While searching for information about the Boer War Memorial a few weeks back, I came across these renderings for the “new” Immaculate Conception Church at Wyandotte and Marentette.
Interesting to see that it was never built as designed. It was common in the past to plan the whole church, but build what you could afford. It would have been quite a landmark on the skyline if the steeples had been built. As it stands, the church towers over everything else in the neighbourhood.
Built in 1904, the church was designed by the architectural firm of Williams Brothers. Williams Brothers also designed Our Lady of the Rosary (closed & vacant) at Riverside and Drouillard.
The following blurb about the new church ran in the Evening Record on March 26, 1904:
NEW CATHOLIC CHURCH
Church of Immaculate Conception Soon to be Built
In this issue of the Evening Record are published cuts of the new Roman Catholic church of the Immaculate Conception to be erected this year at the corner of Wyandotte Street and Marentette Avenue. The edifice will be 150 feet long and capable of seating 750 people. It will be built of brick, with stone foundation. The basement, the ceiling of which will be 10 feet high, will be capable of accommodating an audience of 900 and will be used as a concert hall. A reading room will also be provided. The architecture is of the Gothic style. The roof will be of slate or galvanized iron. The building will be heated by steam and furnished with electrical and gas lighting appliances.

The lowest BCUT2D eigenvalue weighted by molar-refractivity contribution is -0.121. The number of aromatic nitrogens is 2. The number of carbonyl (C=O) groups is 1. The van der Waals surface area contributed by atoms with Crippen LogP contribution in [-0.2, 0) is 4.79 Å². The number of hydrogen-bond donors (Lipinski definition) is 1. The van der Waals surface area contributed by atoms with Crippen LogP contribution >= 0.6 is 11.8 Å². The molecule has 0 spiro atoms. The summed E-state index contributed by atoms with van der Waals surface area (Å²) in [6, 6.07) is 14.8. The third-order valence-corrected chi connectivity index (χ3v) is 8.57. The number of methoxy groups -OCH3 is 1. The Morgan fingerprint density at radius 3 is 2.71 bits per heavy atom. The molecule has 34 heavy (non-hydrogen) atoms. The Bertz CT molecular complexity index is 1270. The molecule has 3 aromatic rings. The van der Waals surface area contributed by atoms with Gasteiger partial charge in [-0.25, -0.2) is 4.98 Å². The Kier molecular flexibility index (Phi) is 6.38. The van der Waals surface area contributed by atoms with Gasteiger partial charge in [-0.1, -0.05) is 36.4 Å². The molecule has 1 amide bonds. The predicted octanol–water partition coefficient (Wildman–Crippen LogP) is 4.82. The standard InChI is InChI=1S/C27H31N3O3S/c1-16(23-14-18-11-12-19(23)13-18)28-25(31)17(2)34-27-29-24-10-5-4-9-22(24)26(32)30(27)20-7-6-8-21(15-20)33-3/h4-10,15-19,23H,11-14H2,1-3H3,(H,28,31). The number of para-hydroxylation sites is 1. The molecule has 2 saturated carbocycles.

The church gets its name from the fact that the present year, 1904, is the golden jubilee of the proclamation of the dogma of the Immaculate Conception. It is expected that the new building will be open for worship on Dec. 8th, the date of the proclamation in 1854. The limits of the new parish are not yet defined. Rev. Father Downey, who has the work in hand of canvassing for the new church, is meeting with good success.
Killed off by the diocese in the first great Windsor Historic Church purge, luckily this great old building was saved and has been well maintained by the local Chaldean community. The Chaldeans purchased it after closure and reopened it as The Holy Family Chaldean Catholic Church.
Also killed off in round one were St. Clare’s (Tecumseh @ Victoria) and Sacred Heart (Ottawa St. @ Benjamin).
A postcard view of the church dated 1907.
As you can see in this shot taken yesterday, not much has changed in the 101 years since the postcard above was dropped in the mail.
Windsor was lucky to have the various ethnic communities (Chaldeans, Maronites & Coptics) who were ready, willing and able to step up to the plate and save these community landmarks.